Point of View: Immigrants view Flushing as crown jewel of Queens

By George H. Tsai

Queens is not a picture-perfect locality, but it’s a relatively affordable place to live on the East Coast, which is known for its high cost of living.

Among its other amenities, it offers good houses, job opportunities, easy access to Manhattan, beaches on Long Island and two major airports, Kennedy and LaGuardia. That’s why it attracts thousands of Asian immigrants.

A great majority of upper- to middle-class Asian-Pacific immigrants have settled in such much-sought-after areas as Bayside, Fresh Meadows and Forest Hills, where schools are considered better than elsewhere in the borough. Asian parents want their children to attend quality schools and excel at all costs.

In fact, these areas are also bedroom communities for a lot of people working in the Big Apple. In the meantime, Whitestone and College Point are looming as favorites for the new arrivals.

In the eye of new immigrants, however, Flushing is the crown jewel of Queens. This fast-growing town boasts a high employment rate and promises to grow faster physically in the near future as the city recently released a blueprint for further development.

Thanks to competition among Chinese merchants, groceries in Queens are reasonably priced. A pound of salmon, for example, costs $3.99 vs. $8.99 in the rest of the city and in Westchester County.

Besides, 99-cent stores in this area make all household necessities affordable. The only drawback is that the housing prices in Queens, particularly Flushing, hit the roof last year. Strong demand is to blame.

Ironically, the skyrocketing housing prices have failed to slow the influx of immigrants from all parts of the world. Queens is a magnetic place, isn’t it?

Hispanics scatter over Elmhurst, Jamaica and a large portion of Northern Boulevard south of Flushing, while Asian-Pacific immigrants dominate the above-mentioned communities.

As a melting pot, a good community should have diverse cultural amenities and abundant recreational activities. Those communities near Flushing perhaps have a long way to go in these respects.

Three decades ago when I visited Queens there was only a small number of Asians, mostly from Taiwan, Hong Kong and South Korea, and Oriental stores were few.

Local Koreans are marking their immigration centennial. Their number increased rapidly after the Korean conflict in 1953. No official data are available to show how many Koreans have settled in the region that includes Queens and Long Island. They are part of the Asian group, which accounts for 10 percent of the city’s population of 8 million.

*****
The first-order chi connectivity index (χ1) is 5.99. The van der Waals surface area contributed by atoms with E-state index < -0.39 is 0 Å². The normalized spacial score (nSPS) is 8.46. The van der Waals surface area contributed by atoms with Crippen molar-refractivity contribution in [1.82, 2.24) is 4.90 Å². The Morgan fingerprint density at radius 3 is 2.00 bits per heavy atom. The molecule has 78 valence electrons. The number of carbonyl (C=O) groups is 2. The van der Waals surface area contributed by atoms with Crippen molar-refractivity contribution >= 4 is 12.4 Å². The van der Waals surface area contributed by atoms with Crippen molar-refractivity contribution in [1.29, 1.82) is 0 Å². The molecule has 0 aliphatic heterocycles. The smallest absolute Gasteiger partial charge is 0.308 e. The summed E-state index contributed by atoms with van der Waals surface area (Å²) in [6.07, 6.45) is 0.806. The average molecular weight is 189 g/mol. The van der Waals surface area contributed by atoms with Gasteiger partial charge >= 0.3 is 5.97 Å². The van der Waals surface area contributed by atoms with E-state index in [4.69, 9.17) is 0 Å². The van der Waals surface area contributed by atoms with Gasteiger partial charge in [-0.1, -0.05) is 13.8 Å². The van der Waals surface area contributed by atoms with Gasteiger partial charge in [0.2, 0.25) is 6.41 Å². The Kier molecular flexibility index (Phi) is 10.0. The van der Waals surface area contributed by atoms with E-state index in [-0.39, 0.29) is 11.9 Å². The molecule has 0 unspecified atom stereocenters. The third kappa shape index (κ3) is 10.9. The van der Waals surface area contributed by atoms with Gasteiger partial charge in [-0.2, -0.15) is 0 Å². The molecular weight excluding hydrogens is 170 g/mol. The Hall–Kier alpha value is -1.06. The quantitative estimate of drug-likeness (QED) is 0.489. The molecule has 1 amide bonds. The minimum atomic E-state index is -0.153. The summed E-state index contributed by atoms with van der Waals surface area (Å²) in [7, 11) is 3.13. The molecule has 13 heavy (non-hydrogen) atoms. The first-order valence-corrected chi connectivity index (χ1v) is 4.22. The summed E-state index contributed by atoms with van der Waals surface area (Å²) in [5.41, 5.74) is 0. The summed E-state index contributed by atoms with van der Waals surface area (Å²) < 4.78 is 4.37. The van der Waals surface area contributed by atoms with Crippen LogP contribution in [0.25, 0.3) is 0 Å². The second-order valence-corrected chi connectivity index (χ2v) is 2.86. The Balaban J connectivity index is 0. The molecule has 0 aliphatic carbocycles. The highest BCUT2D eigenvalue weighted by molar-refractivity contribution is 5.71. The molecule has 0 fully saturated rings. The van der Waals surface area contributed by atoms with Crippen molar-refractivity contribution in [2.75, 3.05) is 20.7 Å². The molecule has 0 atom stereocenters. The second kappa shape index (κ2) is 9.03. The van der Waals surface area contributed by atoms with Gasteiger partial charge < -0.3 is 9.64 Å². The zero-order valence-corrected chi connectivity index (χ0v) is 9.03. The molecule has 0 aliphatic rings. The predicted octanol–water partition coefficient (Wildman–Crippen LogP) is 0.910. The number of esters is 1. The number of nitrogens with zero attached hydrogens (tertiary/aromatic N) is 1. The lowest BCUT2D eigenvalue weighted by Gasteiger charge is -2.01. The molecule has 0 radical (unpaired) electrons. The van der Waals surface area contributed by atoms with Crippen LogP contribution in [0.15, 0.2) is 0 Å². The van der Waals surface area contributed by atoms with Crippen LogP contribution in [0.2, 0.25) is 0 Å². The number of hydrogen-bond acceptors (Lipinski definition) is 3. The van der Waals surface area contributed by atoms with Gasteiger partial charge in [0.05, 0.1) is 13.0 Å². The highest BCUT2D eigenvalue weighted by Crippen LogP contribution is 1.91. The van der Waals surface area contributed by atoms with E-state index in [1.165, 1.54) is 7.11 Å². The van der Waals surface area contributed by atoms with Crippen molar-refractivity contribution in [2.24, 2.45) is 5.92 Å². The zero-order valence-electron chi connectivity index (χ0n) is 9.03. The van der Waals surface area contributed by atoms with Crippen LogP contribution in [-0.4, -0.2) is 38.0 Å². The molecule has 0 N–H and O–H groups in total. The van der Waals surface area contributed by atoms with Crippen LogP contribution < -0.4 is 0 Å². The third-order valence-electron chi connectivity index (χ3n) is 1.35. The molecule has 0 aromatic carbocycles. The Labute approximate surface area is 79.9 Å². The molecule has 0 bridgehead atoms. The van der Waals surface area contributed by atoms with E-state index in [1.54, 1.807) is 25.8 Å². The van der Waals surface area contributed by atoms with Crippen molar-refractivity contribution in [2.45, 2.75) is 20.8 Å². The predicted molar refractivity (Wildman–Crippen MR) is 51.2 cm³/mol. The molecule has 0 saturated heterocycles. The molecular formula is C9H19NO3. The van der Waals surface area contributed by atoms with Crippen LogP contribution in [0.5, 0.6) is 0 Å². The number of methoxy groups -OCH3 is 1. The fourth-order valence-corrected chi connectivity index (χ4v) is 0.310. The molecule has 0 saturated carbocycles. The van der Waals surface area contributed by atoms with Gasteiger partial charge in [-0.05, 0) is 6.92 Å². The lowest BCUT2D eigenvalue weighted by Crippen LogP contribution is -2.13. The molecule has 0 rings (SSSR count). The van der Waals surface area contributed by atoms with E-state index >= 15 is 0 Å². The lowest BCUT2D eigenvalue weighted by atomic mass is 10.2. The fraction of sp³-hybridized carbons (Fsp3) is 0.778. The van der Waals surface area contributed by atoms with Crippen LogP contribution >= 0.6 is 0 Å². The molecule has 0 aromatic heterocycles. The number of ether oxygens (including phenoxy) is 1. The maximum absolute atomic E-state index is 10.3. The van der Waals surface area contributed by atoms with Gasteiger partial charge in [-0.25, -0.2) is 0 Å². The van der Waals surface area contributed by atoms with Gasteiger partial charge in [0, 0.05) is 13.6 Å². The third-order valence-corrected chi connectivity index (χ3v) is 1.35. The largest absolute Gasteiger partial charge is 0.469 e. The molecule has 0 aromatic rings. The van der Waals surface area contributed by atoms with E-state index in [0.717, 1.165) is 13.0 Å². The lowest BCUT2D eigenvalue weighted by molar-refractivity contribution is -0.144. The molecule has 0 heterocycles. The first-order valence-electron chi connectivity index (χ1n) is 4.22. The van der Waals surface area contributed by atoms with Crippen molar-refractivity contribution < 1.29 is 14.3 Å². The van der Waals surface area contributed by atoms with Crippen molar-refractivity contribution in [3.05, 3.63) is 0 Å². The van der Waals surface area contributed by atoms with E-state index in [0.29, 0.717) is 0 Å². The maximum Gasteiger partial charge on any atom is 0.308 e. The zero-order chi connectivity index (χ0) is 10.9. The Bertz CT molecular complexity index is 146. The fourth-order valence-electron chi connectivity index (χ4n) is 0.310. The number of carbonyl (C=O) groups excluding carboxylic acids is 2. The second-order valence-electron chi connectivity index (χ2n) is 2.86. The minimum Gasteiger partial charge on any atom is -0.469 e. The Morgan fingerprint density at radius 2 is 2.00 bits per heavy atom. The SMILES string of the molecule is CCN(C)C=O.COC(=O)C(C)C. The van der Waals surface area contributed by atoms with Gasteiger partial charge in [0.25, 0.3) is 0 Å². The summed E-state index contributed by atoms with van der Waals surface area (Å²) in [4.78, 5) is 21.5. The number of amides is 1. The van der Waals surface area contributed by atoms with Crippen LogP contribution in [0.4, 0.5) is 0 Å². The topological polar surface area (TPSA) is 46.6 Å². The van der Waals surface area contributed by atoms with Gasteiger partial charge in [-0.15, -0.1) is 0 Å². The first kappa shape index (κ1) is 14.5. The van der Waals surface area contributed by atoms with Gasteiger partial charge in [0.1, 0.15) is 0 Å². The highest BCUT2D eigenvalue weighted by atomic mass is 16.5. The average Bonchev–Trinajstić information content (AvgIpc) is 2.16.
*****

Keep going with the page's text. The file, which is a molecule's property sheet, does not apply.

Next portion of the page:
According to my observation, almost two out of three basking in the whirlpool of the Bally Fitness Club in Douglaston are Korean, and most of them are middle-aged women. That could mean there are a lot of Koreans, and on average they are better off than other Asian groups.

A friend told me that after their arrival in the United States, Koreans usually open up a business of sorts before they buy a house. He could be wrong.

Like the Chinese, their businesses fall into three main categories – grocery stores, clothing stores and restaurants. There are lots of them on Northern Boulevard and Union Street. Religious, Koreans are known to have the guts to do business in tough neighborhoods.

Chinese immigrants in Queens have reached hundreds of thousands, and a great majority of them migrated from China after Washington established diplomatic relations with Beijing in 1972. These immigrants include graduate students, scholars, business people and other professionals. Don’t forget the “snake heads’’ responsible for smuggling people into the country.

Immigration and Naturalization Services must step up its crackdown on snake heads of all ethnicities.

Chinese here are inclined to be homeowners. As soon as they have enough money, many of them buy a piece of property, preferably a duplex. They usually rent out the first floor, second floor or basement, letting the rent pay for the mortgage, if any.

Those Chinese from Wenzhou of Zhejiang Province and Fujian Province help one another financially. That’s why people from Wenzhou own a growing number of supermarkets on Main Street in Flushing. People from Fujian own an increasing number of restaurants throughout Queens and are branching out to other states.

Hundreds of Indians and Pakistanis also have chosen Queens as their home. They own most of the newsstands in Queens and Manhattan. I noticed that many of them stay in co-ops or rental apartments and drive big cars; Lincoln tops the list.

On the yellow pages in the phone directory, you will find that a great number of medical professionals are Chinese, Indian and Korean.

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